Is Bextra any better than Vioxx?

Pfizer and the FDA’s planned studies should shed more light on the safety of these drugs.

Many students do not consider the risks when they pop painkillers to kick headaches, pain from sore muscles or menstrual cramps. Most commonly, these students take nonsteroidal anti-inflammatory drugs such as aspirin, ibuprofen and acetaminophen.

But a relatively new, more selective class of nonsteroidal anti-inflammatory drugs that cause fewer gastrointestinal problems than the traditional drugs has become very popular in recent years, especially among athletes.

These new drugs, called cox-2 inhibitors, include Merck & Co.’s Vioxx and Pfizer’s Celebrex and Bextra. Vioxx was pulled from the market in September after studies confirmed it increased patients’ risk of cardiovascular disease, and similar concerns are arising over its competitors, especially Bextra.

Bextra’s label already warns against serious skin reactions as a possible side effect, and some trials found an increased risk of unspecified “cardiovascular events” in Bextra patients who had cardiac bypass surgery.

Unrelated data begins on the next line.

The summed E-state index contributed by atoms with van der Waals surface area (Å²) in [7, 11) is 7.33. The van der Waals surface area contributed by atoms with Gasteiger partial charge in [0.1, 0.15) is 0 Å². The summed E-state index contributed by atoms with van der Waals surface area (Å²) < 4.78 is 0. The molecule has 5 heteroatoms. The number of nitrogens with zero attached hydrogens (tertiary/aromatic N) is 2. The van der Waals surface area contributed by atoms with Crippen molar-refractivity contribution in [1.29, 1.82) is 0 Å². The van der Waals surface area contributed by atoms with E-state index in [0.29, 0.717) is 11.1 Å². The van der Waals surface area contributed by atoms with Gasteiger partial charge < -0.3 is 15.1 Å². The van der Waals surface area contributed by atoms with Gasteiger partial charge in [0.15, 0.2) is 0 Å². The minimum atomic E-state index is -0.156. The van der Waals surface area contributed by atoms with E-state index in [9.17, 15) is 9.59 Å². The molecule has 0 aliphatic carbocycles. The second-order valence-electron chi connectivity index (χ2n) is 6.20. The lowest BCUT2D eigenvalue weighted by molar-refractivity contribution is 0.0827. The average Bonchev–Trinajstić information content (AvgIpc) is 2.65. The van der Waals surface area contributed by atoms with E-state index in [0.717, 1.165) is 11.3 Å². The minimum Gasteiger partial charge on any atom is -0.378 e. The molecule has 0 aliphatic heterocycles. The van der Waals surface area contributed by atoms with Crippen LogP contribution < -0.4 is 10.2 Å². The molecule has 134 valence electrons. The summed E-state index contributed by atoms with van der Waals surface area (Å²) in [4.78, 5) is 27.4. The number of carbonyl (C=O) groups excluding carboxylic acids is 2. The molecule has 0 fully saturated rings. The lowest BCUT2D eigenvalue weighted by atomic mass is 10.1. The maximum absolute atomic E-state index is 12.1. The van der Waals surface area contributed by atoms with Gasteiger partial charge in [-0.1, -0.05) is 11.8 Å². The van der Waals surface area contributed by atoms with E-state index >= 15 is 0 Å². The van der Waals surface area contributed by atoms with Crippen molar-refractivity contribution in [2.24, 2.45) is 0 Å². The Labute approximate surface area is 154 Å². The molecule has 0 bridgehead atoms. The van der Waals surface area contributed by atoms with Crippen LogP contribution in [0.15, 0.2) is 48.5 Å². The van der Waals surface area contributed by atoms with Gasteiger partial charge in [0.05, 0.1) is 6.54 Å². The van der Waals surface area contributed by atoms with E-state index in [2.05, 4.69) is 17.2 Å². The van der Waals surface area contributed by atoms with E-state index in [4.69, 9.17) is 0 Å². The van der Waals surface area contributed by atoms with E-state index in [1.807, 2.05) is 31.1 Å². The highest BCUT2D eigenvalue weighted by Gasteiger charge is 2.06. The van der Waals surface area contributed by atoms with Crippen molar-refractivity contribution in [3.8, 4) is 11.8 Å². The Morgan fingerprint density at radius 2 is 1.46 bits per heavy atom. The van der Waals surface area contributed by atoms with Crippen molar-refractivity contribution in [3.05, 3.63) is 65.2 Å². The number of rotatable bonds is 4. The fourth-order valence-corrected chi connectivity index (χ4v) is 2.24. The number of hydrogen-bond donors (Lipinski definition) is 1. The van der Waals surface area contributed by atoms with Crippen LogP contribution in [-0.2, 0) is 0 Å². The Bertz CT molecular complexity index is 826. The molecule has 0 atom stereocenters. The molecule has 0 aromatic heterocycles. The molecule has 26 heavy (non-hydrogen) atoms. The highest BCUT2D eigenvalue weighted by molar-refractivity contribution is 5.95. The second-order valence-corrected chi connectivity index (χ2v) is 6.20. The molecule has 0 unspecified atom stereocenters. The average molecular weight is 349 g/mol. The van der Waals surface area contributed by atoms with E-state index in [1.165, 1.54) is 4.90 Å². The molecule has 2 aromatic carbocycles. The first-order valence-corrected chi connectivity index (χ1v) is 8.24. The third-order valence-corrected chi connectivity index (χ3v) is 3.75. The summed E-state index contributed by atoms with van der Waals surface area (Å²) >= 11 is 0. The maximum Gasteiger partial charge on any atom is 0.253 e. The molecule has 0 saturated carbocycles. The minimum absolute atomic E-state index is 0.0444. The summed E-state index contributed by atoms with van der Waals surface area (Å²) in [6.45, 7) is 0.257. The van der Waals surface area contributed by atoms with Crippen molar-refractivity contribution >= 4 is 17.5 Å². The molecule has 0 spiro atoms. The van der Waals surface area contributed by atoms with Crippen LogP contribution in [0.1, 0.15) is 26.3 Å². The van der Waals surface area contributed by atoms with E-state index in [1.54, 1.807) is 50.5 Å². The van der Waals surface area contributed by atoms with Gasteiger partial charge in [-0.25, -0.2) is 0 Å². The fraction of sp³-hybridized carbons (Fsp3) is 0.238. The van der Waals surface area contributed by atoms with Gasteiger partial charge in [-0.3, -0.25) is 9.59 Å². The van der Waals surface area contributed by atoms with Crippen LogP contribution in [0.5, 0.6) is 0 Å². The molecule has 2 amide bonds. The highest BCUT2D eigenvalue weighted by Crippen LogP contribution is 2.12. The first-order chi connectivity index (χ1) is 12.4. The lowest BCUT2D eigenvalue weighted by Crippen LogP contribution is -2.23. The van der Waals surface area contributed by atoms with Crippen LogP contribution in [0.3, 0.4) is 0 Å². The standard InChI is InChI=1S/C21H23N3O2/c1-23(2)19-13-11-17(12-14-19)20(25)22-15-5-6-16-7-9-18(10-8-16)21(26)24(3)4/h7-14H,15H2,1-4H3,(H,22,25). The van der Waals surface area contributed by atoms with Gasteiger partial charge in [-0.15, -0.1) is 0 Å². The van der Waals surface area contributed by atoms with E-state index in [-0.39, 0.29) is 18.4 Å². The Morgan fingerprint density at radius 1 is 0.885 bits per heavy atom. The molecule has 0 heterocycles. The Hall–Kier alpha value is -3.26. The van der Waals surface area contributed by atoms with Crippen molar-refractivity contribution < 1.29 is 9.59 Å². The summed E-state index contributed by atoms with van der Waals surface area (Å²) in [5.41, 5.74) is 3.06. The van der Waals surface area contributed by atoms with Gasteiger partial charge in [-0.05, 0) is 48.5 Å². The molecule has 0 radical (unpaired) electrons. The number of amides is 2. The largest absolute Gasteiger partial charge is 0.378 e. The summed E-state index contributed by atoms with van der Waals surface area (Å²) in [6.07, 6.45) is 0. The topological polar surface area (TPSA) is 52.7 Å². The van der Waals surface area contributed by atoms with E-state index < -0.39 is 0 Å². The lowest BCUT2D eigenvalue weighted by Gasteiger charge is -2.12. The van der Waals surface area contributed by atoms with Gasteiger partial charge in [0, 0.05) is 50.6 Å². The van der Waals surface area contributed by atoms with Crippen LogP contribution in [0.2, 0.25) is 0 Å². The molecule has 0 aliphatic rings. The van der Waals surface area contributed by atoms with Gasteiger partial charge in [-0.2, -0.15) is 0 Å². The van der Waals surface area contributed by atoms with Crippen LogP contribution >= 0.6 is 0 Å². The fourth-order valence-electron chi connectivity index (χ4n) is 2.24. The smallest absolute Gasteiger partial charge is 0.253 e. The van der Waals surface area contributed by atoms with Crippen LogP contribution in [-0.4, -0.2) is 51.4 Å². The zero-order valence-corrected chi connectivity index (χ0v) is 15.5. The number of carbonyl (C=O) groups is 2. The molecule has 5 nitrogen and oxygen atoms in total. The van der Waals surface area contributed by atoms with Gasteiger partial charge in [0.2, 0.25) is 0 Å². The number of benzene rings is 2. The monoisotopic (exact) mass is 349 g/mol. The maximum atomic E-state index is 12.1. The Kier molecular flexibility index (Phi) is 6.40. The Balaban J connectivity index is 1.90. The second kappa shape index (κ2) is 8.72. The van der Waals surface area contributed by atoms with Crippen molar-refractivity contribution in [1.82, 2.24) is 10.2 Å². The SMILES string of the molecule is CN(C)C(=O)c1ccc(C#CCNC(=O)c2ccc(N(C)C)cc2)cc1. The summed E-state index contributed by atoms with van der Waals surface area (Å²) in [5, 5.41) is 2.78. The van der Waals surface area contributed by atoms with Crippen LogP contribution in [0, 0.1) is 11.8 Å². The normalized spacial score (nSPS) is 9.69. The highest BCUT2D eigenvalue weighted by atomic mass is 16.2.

Bextra is labeled for pain relief from arthritis and menstrual cramps. Pfizer’s clinical trial apparently showed no increased risk of cardiovascular problems in arthritis patients taking the drug, but the compnay plans to study its long-term effects on cardiovascular health. The Food and Drug Administration also plans to launch similar studies on all cox-2 inhibitors to determine if they all have similar effects on cardiovascular health.

That Vioxx is no longer available troubles some student-athletes who say it was much more effective than Bextra. But its risks were too great to justify its continued use. Currently, there is not enough information to make the same decision about Bextra – Pfizer and the FDA’s planned studies should shed much more light on the safety of these drugs.

In the meantime, student-athletes and other Bextra users would do well to proceed cautiously. While initial studies do not suggest Bextra is as dangerous as Vioxx, problems might surface to change that perception. Certainly, patients with skin reactions or pre-existing cardiovascular disease should avoid these drugs, and others should have conversations with their physicians before blindly beginning treatment with Bextra.

It is laudable that Pfizer wants to prove the safety of its product, and the FDA’s more comprehensive study will hopefully determine if a class effect exists. Until then, however, users and physicians must educate themselves about the drug’s risks.